Jerusalem has become a very difficult place for contemporary performance artists to base themselves, Eyal feels, whether they come from the Jewish or the Arab communities. “East Jerusalem (the mainly Palestinian half) isn't at the same place in terms of generating or consuming contemporary secular culture for many reasons, and on the Jewish side everything is further complicated by the political situation. Inevitably more of the art that has freedom to experiment comes from outside. The wall between communities has mostly stopped the bombings but at a cost.” He says that just as Jewish intellectual life has migrated to Tel Aviv, so the Palestinian has moved to Ramallah, “so very little is developing organically here any more.”
Even if he could bring in artists and audiences from the Arab community they would have, as he says, “an understandable problem of coming to something called the Israel Festival. In terms of understanding the work we offer we have to have education in the process. At the moment there are no habits and no tools. What we have to do, therefore, is to see our role as an educator and to build a bridge to the art.”
The festival does that by dividing its shows between those that are ticketed, and so aimed at its core audience, and those that are staged in a public place. When a stage is erected in the main square Eyal says, “what happens is all the good clichés; people from every part of the community come there and watch, at ease with each other. If you put a band or any piece of theatre in the street people will stop but it has to be good. We are not out here to serve ourselves. My goal is to engage people but to do so by standing behind artistic truth; to continually renew the environment in which we work. That means that at any moment we have to stand up to Muslim and Ultra-Orthodox conservatives and on occasion the Minister of Culture.”
“The festival is going through a really interesting process at the moment; of taking things to the next step and seeing how hungry people are for the new.”
Further Information on the Israel Festival, Jerusalem
Founded in 1961, Israel's premiere multi-disciplinary international festival takes place annually in the spring, presenting outstanding international theatre performances, contemporary dance and classical music, along with outstanding original Israeli works and open to the public street performances. The Israel Festival provides an important platform for inter-cultural encounter and dialogue. The festival collaborates with the leading art academies, professional guilds and independent artists for the organisation of master classes and post performances discussions.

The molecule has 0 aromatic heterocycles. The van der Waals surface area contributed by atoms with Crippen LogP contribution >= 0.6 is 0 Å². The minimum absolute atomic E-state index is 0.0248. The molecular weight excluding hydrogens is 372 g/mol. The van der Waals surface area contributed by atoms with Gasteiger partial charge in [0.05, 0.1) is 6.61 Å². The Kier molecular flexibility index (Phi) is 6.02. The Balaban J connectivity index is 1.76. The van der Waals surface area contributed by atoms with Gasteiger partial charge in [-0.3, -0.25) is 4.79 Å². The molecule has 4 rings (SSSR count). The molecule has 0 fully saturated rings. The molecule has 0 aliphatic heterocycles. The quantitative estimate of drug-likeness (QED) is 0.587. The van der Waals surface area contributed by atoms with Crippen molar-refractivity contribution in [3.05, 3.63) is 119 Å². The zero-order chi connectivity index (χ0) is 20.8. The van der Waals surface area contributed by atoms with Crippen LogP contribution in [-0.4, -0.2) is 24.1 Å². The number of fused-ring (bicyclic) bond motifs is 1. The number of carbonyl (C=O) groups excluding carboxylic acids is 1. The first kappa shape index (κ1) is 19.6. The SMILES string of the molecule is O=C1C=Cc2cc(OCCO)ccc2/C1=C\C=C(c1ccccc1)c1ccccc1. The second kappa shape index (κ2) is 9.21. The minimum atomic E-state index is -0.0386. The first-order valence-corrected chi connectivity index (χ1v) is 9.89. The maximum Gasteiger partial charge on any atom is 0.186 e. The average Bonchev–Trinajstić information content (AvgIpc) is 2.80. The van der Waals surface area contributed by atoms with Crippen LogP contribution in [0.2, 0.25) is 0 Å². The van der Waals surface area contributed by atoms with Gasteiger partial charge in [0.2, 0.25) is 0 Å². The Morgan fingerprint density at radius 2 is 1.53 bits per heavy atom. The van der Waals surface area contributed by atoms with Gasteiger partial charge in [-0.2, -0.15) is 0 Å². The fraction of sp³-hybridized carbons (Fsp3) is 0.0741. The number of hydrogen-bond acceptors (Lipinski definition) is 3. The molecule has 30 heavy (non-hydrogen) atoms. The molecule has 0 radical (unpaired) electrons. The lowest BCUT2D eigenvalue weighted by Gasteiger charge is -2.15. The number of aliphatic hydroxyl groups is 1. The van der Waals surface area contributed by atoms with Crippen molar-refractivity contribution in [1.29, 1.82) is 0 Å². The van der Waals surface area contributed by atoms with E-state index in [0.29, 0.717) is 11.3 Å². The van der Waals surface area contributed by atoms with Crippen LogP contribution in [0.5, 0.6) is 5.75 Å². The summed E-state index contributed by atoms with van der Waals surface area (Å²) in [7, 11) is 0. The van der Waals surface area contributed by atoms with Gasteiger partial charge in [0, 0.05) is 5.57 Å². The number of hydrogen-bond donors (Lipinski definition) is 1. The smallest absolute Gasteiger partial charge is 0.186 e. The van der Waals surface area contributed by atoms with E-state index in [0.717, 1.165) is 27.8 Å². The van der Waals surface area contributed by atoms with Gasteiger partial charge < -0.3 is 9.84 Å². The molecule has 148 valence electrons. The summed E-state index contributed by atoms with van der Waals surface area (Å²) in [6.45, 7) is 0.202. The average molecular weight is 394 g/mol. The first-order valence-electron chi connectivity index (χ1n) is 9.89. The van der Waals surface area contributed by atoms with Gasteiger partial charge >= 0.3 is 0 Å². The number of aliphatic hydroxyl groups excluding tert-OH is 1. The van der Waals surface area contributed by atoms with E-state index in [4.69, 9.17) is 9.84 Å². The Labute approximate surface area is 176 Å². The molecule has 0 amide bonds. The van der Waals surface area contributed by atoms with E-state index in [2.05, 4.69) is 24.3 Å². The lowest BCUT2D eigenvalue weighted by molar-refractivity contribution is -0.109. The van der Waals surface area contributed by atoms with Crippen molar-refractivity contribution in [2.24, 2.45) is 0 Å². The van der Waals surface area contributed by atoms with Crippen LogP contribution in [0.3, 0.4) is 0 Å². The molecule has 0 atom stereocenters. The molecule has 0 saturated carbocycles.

The 57th edition of the Israel Festival (23 May – 9 June 2018) will continue to build on the Festival's strong brand recognition, uncompromising quality and prestige, while further introducing an innovative and compelling cross-disciplinary artistic program, catering to the festival traditional audience and to new, younger crowds, students and professionals.
the Road to Jerusalem: Israel Festival 2017 rising interview with Eyal Sher,
Israel Festival in the The John Batchelor Show | 24 May
Israel Festival 2017 @ Teaser
Israel Festival 2016 @ Teaser
The Israel Festival 2018 In Secret Tel Aviv | 24
Multiculturalism shines at the Israel Festival by Eliana Rudee in The Australian Jewish News | 22 June 2017
The culture minister doesn’t want nudity in art shows, but creators are defiant by Andrew Tobin In The Times of Israel | 9 June 2017
Culture minister says state won’t fund shows with nudity by AFP In The Times of Israel | 1 June 2017
Israel Festival Takes You to Unexplored Worlds by Gidon Ben-Zvi In Newsmax | 31 May 2017
Nudity and neon lights at annual Israel Festival by Andrew Tobin In The Times of Israel | 31 May 2017
Culture Minister Threatens to Defund Top Israeli Culture Festival Over Nudity by Yair Ashkenazi in Haaretz | 30 May 2017
The Israel Festival Looks to Regain Its Edge by Sara Toth Stub in Tablet | 17 May 2017
In timeless Jerusalem, Israel Festival celebrates the contemporary and avant-garde by Jessica Steinberg In The Times of Israel | 3 May 2017
Israel Festival: More Dynamic Than Ever by Barry Davis In The Jerusalem Post | 27 April 2017
A Truly Golden Israel Festival This Year by Helen Kaye In Jerusalem Post | 25 April 2017
Israel Festival to salute local and international culture by Jessica Steinberg In The Times of Israel | 13 April 2016
Eyal Sher To Head Israel Festival by Barry Davis, Helen Kaye In The Jerusalem Post | 9 August 2014